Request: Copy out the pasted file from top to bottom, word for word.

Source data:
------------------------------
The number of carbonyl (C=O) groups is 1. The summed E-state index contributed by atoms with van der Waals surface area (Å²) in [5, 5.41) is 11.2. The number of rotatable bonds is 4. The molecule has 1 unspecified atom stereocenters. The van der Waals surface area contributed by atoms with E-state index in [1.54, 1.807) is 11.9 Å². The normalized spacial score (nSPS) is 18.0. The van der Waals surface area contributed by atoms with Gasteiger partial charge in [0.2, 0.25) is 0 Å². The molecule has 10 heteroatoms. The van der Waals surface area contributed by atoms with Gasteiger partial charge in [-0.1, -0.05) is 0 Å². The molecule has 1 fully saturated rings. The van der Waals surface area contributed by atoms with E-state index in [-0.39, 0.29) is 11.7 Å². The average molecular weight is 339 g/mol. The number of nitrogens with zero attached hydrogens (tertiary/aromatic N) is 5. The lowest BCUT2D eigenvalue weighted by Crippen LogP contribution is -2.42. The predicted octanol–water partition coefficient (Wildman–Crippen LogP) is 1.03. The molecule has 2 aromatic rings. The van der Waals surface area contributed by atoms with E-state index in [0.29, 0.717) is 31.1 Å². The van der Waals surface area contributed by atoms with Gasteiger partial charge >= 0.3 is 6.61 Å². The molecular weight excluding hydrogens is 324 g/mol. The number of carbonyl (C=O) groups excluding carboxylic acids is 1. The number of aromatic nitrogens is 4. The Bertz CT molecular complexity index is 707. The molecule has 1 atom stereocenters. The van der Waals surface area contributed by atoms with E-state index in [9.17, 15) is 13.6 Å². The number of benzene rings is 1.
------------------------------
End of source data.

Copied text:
The number of carbonyl (C=O) groups is 1. The summed E-state index contributed by atoms with van der Waals surface area (Å²) in [5, 5.41) is 11.2. The number of rotatable bonds is 4. The molecule has 1 unspecified atom stereocenters. The van der Waals surface area contributed by atoms with E-state index in [1.54, 1.807) is 11.9 Å². The normalized spacial score (nSPS) is 18.0. The van der Waals surface area contributed by atoms with Gasteiger partial charge in [0.2, 0.25) is 0 Å². The molecule has 10 heteroatoms. The van der Waals surface area contributed by atoms with Gasteiger partial charge in [-0.1, -0.05) is 0 Å². The molecule has 1 fully saturated rings. The van der Waals surface area contributed by atoms with E-state index in [-0.39, 0.29) is 11.7 Å². The average molecular weight is 339 g/mol. The number of nitrogens with zero attached hydrogens (tertiary/aromatic N) is 5. The lowest BCUT2D eigenvalue weighted by Crippen LogP contribution is -2.42. The predicted octanol–water partition coefficient (Wildman–Crippen LogP) is 1.03. The molecule has 2 aromatic rings. The van der Waals surface area contributed by atoms with E-state index in [0.29, 0.717) is 31.1 Å². The van der Waals surface area contributed by atoms with Gasteiger partial charge >= 0.3 is 6.61 Å². The molecular weight excluding hydrogens is 324 g/mol. The number of carbonyl (C=O) groups excluding carboxylic acids is 1. The number of aromatic nitrogens is 4. The Bertz CT molecular complexity index is 707. The molecule has 1 atom stereocenters. The van der Waals surface area contributed by atoms with E-state index in [9.17, 15) is 13.6 Å². The number of benzene rings is 1.